Tarpon Tourney Raises $125K For Wildlife Refuge


The 12th annual “Ding” Darling & Doc Ford’s Tarpon Tournament raised $125,000 for research at the J.N. “Ding” Darling National Wildlife Refuge on Sanibel. The sold-out tournament included 60 teams and 245 anglers vying for over $62,000 in cash prizes.

Salt Rock’s Jason Capra, Cody Chivas, Caleb Dumas, Peter Frederiksen and Brian Timmons landed six tarpons, winning first place and $28,080. Also catching six silver kings was SP Designs, claiming second place and $15,600. Additional cash winners included: (3) Sea Reaper Sportfishing, $9,360, (4) TowBoatU.S., $6,260 and (5) Tarpon Travelers, $3,120. Awards were also presented to amateur team Maastricht Engineering/Windows Plus, female angler Jasmine Constantine of TowBoatU.S. and senior angler Phil Pica of SP Designs.

Founded by Doc Ford’s Rum Bar & Grille, the competition has raised nearly $1.3 million since its inception in 2012, supporting the 6,470-acre national refuge, part of the largest undeveloped mangrove ecosystem in the U.S. and world-famous for its migratory bird populations and bird-watching opportunities. Occupying one-third of Sanibel – the location of Doc Ford’s first restaurant – more than 40% of the refuge is congressionally designated wilderness. It’s also the site of the first tarpon caught by rod and reel.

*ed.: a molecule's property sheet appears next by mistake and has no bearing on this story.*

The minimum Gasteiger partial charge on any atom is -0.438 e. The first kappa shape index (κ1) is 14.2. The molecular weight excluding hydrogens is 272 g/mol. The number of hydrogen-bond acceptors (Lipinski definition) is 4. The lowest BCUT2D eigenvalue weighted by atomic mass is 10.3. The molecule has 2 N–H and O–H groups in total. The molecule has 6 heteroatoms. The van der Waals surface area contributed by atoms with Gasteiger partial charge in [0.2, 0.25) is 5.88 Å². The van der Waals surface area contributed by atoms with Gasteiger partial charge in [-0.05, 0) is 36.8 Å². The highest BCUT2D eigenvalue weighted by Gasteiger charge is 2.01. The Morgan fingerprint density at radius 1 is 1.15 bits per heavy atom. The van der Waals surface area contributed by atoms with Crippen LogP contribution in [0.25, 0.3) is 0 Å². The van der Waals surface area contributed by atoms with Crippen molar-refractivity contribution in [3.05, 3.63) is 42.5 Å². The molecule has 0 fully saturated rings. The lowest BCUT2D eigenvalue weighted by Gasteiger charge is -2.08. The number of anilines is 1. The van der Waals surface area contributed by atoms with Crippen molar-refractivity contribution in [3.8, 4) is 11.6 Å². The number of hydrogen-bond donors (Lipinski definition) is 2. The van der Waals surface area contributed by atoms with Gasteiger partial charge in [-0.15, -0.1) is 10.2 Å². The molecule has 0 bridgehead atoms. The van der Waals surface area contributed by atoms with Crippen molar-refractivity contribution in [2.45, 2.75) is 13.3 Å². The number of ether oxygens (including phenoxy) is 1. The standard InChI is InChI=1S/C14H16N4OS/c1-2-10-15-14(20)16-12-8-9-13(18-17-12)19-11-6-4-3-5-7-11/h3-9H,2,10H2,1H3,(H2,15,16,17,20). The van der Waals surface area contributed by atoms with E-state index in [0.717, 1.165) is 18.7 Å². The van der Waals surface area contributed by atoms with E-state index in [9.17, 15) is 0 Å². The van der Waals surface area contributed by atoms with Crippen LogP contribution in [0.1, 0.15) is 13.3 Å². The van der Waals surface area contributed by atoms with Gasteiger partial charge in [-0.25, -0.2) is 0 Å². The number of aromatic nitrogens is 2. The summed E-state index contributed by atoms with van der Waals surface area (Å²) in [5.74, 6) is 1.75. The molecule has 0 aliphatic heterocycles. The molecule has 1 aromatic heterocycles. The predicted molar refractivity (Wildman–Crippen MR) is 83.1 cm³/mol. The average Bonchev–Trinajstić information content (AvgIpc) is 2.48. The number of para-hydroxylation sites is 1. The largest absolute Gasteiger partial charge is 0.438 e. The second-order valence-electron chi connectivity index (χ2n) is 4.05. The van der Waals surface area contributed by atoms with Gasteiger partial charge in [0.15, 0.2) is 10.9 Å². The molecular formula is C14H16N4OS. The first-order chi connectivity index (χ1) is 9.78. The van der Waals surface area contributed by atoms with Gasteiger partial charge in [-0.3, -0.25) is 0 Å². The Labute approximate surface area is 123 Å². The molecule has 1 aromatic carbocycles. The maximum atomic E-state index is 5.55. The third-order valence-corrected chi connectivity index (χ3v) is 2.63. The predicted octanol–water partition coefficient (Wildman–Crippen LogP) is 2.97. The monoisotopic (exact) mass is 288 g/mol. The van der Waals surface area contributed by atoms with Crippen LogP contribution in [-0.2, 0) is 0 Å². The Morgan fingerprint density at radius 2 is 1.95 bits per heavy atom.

“We thank this year’s anglers, our many event sponsors and donors who continue to make the annual tournament a successful fundraiser for the wildlife refuge,” said Joe Harrity, a partner with HM Restaurant Group, the parent company of Doc Ford’s and Dixie Fish Company. “Since the 1940s, this special place has symbolized local and national efforts to protect and enhance critical wildlife habitat while addressing present-day and future concerns for conservation, education and water and wildlife research. Money raised from the tournament has a meaningful impact in our community.”

This year’s tournament also attracted 27 senior anglers, 30 women and 11 amateur teams, all angling for the silver king, a prized game fish revered for its powerful, often acrobatic fight. Twenty-three teams caught 47 tarpon.

Nearly $440,000 has been awarded to top finishers during the 12-year history of the competition, launched to support local professional fishing guides and make anglers part of conservation efforts through education.


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